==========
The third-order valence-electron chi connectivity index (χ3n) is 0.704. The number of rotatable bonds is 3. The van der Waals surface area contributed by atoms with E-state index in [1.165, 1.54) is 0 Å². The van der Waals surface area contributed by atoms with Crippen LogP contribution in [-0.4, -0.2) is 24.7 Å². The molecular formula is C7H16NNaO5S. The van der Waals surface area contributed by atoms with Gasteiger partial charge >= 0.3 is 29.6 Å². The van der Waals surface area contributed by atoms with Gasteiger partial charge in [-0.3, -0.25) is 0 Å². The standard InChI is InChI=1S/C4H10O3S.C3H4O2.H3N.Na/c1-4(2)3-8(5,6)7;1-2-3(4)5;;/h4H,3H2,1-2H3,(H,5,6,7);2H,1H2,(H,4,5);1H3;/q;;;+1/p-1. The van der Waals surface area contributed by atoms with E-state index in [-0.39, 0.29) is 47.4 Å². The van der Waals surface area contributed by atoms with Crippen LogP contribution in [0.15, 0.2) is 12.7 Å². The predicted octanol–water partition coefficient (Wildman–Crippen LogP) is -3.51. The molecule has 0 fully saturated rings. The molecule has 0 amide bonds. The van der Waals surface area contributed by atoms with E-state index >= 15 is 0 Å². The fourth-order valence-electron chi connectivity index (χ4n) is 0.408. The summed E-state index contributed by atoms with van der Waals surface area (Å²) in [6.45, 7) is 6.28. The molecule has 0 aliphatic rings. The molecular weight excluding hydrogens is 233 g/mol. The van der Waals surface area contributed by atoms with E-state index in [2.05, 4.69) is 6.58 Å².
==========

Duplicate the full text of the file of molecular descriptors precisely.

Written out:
The third-order valence-electron chi connectivity index (χ3n) is 0.704. The number of rotatable bonds is 3. The van der Waals surface area contributed by atoms with E-state index in [1.165, 1.54) is 0 Å². The van der Waals surface area contributed by atoms with Crippen LogP contribution in [-0.4, -0.2) is 24.7 Å². The molecular formula is C7H16NNaO5S. The van der Waals surface area contributed by atoms with Gasteiger partial charge >= 0.3 is 29.6 Å². The van der Waals surface area contributed by atoms with Gasteiger partial charge in [-0.3, -0.25) is 0 Å². The standard InChI is InChI=1S/C4H10O3S.C3H4O2.H3N.Na/c1-4(2)3-8(5,6)7;1-2-3(4)5;;/h4H,3H2,1-2H3,(H,5,6,7);2H,1H2,(H,4,5);1H3;/q;;;+1/p-1. The van der Waals surface area contributed by atoms with E-state index in [-0.39, 0.29) is 47.4 Å². The van der Waals surface area contributed by atoms with Crippen LogP contribution in [0.15, 0.2) is 12.7 Å². The predicted octanol–water partition coefficient (Wildman–Crippen LogP) is -3.51. The molecule has 0 fully saturated rings. The molecule has 0 amide bonds. The van der Waals surface area contributed by atoms with E-state index >= 15 is 0 Å². The fourth-order valence-electron chi connectivity index (χ4n) is 0.408. The summed E-state index contributed by atoms with van der Waals surface area (Å²) in [6.45, 7) is 6.28. The molecule has 0 aliphatic rings. The molecular weight excluding hydrogens is 233 g/mol. The van der Waals surface area contributed by atoms with E-state index in [2.05, 4.69) is 6.58 Å².